CHAPTER 7 - Mary see's Tom smile on the boat at Charlie's romantic view on life.
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here he was arrived in his kingdom, where regret, humiliation, mercenariness, and failure, did not exist.
CHAPTER 8 - Charlie is in a good mood because he is back in Towellan.
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... looking so much like father and son that as Mary saw them she couldn't help feeling jealous on behalf of her own son... Curdie would have to be watched carefully, otherwise he would steal what belonged to Alistair and Gillian.
CHAPTER 8 - Mary see's Tom and Charlie in the garden together when they first arrive in Towellan.
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That's what your here for, after all, to find your childhood.
CHAPTER 9 - Charlie says to Tom the first morning, when Tom follows him onto the beach when he is fishing, to spend more time with Alistair and Gillian rather than with Charlie.
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Yet grudgingly she admired him. Stoicism in the suffering of pain was to her one of the greatest virtues.
CHAPTER 9 - Gillian is impressed when Tom doesn't get upset by his ant bites when they take a break when walking up to Towellan Castle and Tom accidentally sits on a pile of moss with ants in it.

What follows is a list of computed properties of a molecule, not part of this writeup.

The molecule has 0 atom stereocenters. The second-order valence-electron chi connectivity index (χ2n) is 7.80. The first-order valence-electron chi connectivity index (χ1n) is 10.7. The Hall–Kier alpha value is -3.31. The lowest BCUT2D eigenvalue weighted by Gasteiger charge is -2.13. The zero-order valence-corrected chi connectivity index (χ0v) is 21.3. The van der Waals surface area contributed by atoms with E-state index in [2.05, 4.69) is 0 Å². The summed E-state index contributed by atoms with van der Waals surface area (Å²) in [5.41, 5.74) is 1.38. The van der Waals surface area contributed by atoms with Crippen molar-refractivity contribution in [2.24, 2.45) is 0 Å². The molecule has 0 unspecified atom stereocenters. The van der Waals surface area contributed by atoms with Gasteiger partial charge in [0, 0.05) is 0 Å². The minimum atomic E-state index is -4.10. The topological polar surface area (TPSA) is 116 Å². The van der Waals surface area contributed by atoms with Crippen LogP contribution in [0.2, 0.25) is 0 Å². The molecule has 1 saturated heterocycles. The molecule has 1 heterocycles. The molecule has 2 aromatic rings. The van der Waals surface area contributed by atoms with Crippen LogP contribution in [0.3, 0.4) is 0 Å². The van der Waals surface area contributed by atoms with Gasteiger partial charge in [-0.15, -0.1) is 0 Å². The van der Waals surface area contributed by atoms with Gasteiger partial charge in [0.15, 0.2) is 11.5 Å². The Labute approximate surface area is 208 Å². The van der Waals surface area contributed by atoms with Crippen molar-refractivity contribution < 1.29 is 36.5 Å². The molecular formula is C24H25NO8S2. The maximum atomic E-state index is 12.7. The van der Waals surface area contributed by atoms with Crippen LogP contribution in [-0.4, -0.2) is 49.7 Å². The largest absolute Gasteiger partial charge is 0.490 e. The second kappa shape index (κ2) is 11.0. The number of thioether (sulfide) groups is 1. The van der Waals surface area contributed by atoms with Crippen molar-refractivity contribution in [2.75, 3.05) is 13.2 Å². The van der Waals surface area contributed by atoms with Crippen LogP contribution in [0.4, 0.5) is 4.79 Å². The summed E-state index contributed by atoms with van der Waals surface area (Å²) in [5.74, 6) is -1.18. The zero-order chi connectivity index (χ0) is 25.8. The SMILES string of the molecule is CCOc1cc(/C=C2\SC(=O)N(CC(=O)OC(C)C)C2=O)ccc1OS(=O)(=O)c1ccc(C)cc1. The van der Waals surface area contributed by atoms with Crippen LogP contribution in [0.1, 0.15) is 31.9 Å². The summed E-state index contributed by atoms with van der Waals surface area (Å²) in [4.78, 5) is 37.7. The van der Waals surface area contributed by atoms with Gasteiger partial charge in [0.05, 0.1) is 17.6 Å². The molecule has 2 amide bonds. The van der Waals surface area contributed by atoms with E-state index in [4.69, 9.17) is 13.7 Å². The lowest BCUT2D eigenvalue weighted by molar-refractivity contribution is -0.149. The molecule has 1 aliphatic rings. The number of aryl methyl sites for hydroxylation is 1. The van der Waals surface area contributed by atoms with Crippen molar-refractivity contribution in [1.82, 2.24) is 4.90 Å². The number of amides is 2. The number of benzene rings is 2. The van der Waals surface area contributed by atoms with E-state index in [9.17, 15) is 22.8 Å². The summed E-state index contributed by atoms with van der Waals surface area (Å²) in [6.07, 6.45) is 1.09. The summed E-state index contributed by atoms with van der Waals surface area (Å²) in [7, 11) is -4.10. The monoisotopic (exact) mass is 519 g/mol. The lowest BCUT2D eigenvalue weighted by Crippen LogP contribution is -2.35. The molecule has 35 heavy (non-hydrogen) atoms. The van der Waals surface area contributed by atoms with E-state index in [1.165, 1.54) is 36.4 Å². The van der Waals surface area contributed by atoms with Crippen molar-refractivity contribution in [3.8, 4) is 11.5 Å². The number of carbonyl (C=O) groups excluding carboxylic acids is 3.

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he had read that these rabbits ought to be put out of their misery, and he had approved. Here was a chance to practise that stern humanitarianism... But here was putrescence, which would defile the hand forever.
CHAPTER 9 - Charlie is unable to humanly kill the rabbit with myxomatosis, at Towellan Castle, with a quick hit to the back of the neck because he doesn't want to get his hands dirty.
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It was Tom Curdie who came forward, lifted the stone, and bending over the rabbit struck it several times with surgical coolness and accuracy. Only when it lay utterly still did he drop the bloody and messy stone. Nor did he let it drop anyhow. He...
placed it so that it covered as much of the dead creature as possible. CHAPTER 9 - Charlie only halfway kills the rabbit by hitting it with a stone, so Tom kills it all the way.
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It seemed to him that Tom's questions on the subject of fish and fishing were asked not out of boyish interest, but rather out of the changeling's triumph at having so soon parted the family. Such an impression was of course absurd and unjust, but...
it kept persisting all that evening. CHAPTER 9 - Charlie and Tom go fishing on their own and Charlie becomes suspicious of Tom.
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You must let your heart thaw, Tom, if we're going to be able to help you... In the darkness he could not see that the boy was trembling and biting his lips. If it had been daylight and he could have seen those signs of physical distress, he would...
not have known what caused them. CHAPTER 9 - After Tom and Charlie go fishing Charlie tells Tom to open up.
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Tom knew very well, perhaps better than Forbes himself, what was meant by letting his heart thaw, because it was beginning to thaw, against his wish, threatening his whole carefully built-up system of self-sufficiency.
CHAPTER 9 - Charlie tells Tom to open up after they go fishing, but he doesn't want to even though he is starting to.